Gladyne K. Mitchell: “I give to things that I love.”
In December, the 640 Foundation received a gift of $500,000 from one of its most generous supporters, Gladyne K. Mitchell. This contribution fulfilled Gladyne’s aspiration, expressed at the time of her previous (2012) gift of $500,000, to donate a total of $1 million. This recent gift, like the earlier one, was restricted to paying down principal on the loan that financed the Club’s important seismic and life safety preservation project completed in 2008. As a business woman, Gladyne is a strong advocate for paying off the loan as rapidly as possible, and she has been at the forefront of making that happen.
Gladyne’s business acumen and philanthropy were inherited from her parents, Mitchel L. and Emma K. Mitchell. “My father was a self-made man,” states Gladyne, “buying properties and building shopping centers on them.” He favored corner lots, advising Gladyne, “If you own the corner, you have the key to the block.” In talking about the importance of giving back to the community, he also shared with her that “all fingers naturally point to self, but you need to point them outward and think of other people.”
Gladyne’s maternal family can trace its roots back to Charlemagne. They came to America early and settled in Philadelphia where Gladyne’s mother was brought up as a Quaker. She recalls that her mother loved serving on committees and being a leader. She was one of the founders of St. Anthony’s Dining Room, an organization that Gladyne still supports. Both parents were involved with the Fine Arts Museums of San Francisco, and Gladyne continues that involvement as well. Together with her friend Carmen Castro Francheschi, Gladyne also established in 2013 the Neurohospitalist Distinguished Professorship at UCSF currently held by Dr. S. Andrew Josephson. Influenced by her experiences caring for her father following a stroke, Gladyne is deeply interested in protecting the brain and ensuring proper care of patients hospitalized with brain injuries.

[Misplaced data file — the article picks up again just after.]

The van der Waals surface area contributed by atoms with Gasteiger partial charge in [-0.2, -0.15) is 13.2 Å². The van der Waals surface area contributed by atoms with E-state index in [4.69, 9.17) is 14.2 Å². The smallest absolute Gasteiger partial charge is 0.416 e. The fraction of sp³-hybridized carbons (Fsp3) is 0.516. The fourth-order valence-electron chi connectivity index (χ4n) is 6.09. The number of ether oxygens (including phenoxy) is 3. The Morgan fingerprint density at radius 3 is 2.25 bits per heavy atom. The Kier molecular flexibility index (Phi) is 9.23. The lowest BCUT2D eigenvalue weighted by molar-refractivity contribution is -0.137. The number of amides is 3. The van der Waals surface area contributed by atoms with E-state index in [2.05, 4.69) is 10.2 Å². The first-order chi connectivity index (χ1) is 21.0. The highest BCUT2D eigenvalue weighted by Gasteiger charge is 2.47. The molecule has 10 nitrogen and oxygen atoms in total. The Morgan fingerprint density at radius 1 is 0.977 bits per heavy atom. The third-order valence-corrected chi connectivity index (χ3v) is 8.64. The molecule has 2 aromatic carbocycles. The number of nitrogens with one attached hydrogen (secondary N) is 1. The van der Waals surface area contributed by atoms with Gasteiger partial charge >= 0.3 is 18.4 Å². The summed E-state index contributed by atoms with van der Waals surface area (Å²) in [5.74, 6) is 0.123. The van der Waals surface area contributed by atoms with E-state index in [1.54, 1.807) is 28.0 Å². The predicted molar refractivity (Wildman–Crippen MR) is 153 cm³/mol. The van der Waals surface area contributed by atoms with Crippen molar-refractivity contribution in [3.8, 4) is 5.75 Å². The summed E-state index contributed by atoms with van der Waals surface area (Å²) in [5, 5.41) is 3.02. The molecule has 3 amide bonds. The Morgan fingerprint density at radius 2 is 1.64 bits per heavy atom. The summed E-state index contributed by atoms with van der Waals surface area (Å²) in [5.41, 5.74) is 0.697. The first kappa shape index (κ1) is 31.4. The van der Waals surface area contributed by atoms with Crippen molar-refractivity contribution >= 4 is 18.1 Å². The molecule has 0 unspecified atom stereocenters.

The Palace of Fine Arts is another landmark that has benefited from Gladyne’s generosity. When the restoration of this magnificent building from the 1915 Panama Pacific International Exposition was undertaken by the Maybeck Foundation, in partnership with the City, and under the leadership of Donna Huggins, Gladyne noticed the magnificent exterior doors and asked, “Is anyone restoring those?” Learning that no one was, she offered to fund their entire restoration. “Doors are so important. They open to the heart and soul of a building,” she notes, saying that the Palace of Fine Arts doors are magnificent and remind her of the doors that once graced such monuments as the Coliseum in Rome and the temples of ancient Greece.
The Panama Pacific International Exposition and the Metropolitan Club share not only a 100th birthday this year, but they both owe a great deal to a determined group of women. The Woman’s Board of the PPIE and our own “House That Women Built” benefited from the vision, enthusiasm and hard work of some of the same women. According to the National Register Nomination for the Woman’s Athletic Club (now the Metropolitan Club), eight of its founders were active on the PPIE’s Woman’s Board and others were stockholders of the Board.
In addition to the $500,000 loan principal pay down made possible by Gladyne’s gift, the 640 Foundation in 2014 paid down an additional $215,000 in principal through its Annual Appeal and Heritage Fair revenues, for a total contribution of $715,000 from the Foundation to the Club in 2014.
“It is so important to get that loan paid off,” Gladyne believes. When asked about her personal philanthropy, she explained, “I give to things that I love. One should give when alive, not wait until you die.”